Update: If you’d like a list of the best laptop for producing music, follow this link
Best Laptop for Producing Music
In this post, I will guide you through the things you need to consider when searching for what is the best laptop for producing music.
When I just started producing music professionally, it was on a renovated Gateway NV series that I got from my father when he wasn’t using it anymore. I had it running Ubuntu and then Studio One 2.6, and with it, I produced an entire album of 12 tracks for a musical commissioned. All in the space of 6 months.
It was stressful. But at the time I learned a few things.
- You can make music using a budget laptop.
- But life is easier if you have a general idea of what you’re supposed to have.
I’ve come a good way since then. But it made me realize how possible is was to make music once you had a decent computer or laptop. You don’t need any fancy equipment, to begin with. Chances are that you will need them as you invest in yourself and your craft, thus earning more money to have the more powerful equipment and tools. But if you just beginning, chances are the computer or laptop that you’re using to read this post is good enough to make music now.
All that requires is some software, and some gear, like headphones, an audio interface, and a midi controller (if you’ll be playing anything).
If you are here, it’s most likely that you are a beginner or a late beginner. Or an amateur wanting to go pro. So there are a few basic things you need to consider when searching to buy a music production laptop computer.
The first thing is processor power. Most budget laptops will be powerful enough for you to run the full version of the best music software. But you will also at some point be running other plug-ins that will be using up your processor’s juices. The recommended processor will be at least an Intel Core i5. AMD equivalents are good as well, such as the A10 with 4 cores. It’s nothing to overthink, however.
The next thing to consider is your hard drive. It is ideal to have a larger hard drive than not. You will begin to notice that your DAW will begin creating more and more audio files and that will quickly eat up space if you’re not monitoring it. Not just that, you will develop a sample library that will go into the 10s if not 100s of GB. This is especially so if you’re working scoring elements or live samples. I would suggest on getting a laptop computer with no less than 500 GB, and ideally 1 TB.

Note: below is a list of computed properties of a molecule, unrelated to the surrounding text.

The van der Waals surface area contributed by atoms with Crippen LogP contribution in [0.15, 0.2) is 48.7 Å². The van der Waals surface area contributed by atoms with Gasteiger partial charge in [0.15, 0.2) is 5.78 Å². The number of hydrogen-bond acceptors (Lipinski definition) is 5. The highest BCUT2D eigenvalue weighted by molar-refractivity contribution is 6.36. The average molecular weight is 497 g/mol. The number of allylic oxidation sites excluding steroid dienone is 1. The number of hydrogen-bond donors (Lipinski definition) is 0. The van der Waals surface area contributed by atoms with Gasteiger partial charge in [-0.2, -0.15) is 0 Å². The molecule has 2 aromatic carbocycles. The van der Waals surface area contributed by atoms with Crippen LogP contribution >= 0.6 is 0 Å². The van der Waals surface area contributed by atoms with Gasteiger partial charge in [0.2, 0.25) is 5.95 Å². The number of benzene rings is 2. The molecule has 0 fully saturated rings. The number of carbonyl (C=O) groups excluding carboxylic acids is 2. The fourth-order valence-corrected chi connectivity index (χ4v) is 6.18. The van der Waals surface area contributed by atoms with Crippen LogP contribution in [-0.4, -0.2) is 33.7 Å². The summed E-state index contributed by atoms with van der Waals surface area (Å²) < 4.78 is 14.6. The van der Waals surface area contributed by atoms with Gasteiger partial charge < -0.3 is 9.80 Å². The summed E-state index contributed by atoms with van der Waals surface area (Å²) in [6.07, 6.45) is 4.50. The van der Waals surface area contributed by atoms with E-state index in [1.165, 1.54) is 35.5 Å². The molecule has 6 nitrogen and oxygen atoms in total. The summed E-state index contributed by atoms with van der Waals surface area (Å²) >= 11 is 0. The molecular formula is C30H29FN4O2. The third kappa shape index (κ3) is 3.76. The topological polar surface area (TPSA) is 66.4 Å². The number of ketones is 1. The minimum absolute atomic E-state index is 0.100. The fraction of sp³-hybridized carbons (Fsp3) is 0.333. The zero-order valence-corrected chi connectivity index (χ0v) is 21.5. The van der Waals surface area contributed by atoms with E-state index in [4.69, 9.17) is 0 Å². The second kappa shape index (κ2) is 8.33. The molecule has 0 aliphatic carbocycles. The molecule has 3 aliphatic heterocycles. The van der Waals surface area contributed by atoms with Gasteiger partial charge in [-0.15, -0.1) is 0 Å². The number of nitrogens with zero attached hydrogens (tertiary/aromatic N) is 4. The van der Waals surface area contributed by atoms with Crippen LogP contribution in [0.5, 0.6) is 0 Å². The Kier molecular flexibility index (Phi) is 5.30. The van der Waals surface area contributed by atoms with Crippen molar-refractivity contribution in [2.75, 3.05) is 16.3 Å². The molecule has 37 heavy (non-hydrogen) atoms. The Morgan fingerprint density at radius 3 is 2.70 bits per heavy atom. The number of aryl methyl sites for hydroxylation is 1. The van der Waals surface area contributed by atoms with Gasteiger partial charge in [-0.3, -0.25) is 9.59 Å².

Another word on HDs is the option to go solid state. These are more expensive, but they are faster. The speed of your HD will be an issue when it comes to your samples. Your computer will be searching for samples to trigger whenever you write or play MIDI notes in your music (synthesizers only take up processing power). A solid state drive does have to not physically locate its data. Eventually, you will find that things like the load time of a plugin that uses samples, and how often a sample will drop out when you’re playing notes in. If you can go solid state, then I’d recommend it.
The best laptop to get is probably an Apple Macbook, if even a refurbished one. Unless, of course, you plan on running Windows only DAWs such as Cakewalk SONAR. But if you’re searching for a budget laptop, there are several options available for Windows. I will be covering this in another post.
You want 8 GB of RAM. 6 may be sufficient, but because we’re working with high-quality sound files, you want don’t want to hear a lot of stuttering when you’re trying to make or record music.
Because you will be working with an Audio Interface, you need to have at least 2 USB ports on your laptop. You want at least one of your USB ports to be version 3.0 for high-speed transfers. The more there are, the better, because you may want to plug in a thumb drive to save or load a file, an external HD to trigger samples for a VSTi, plus run an audio interface at the same time. Of course, you can always get a USB hub to cover all your USB requirements. But since we are narrowing down options, it is always a good idea to get more than 1, ideally 3 or 4, USB ports.
CD trays are starting to get out of style. But I still think that they serve an important purpose. We still listen to music on CDs, and can use CDs and DVDs as reliable backups for song and files. If you have a client that you’re working with locally, you would like to give them the option of creating a physical copy of the music you’re working on. Some people will ask, and it is always easier when you already have it.
That about covers it for your laptop requirements for producing music. In the next post, I will be discussing the laptops you can buy right now to start making music.
If you have any thoughts or your own tips, let me know in the comments.
Have a good one! Make awesome music!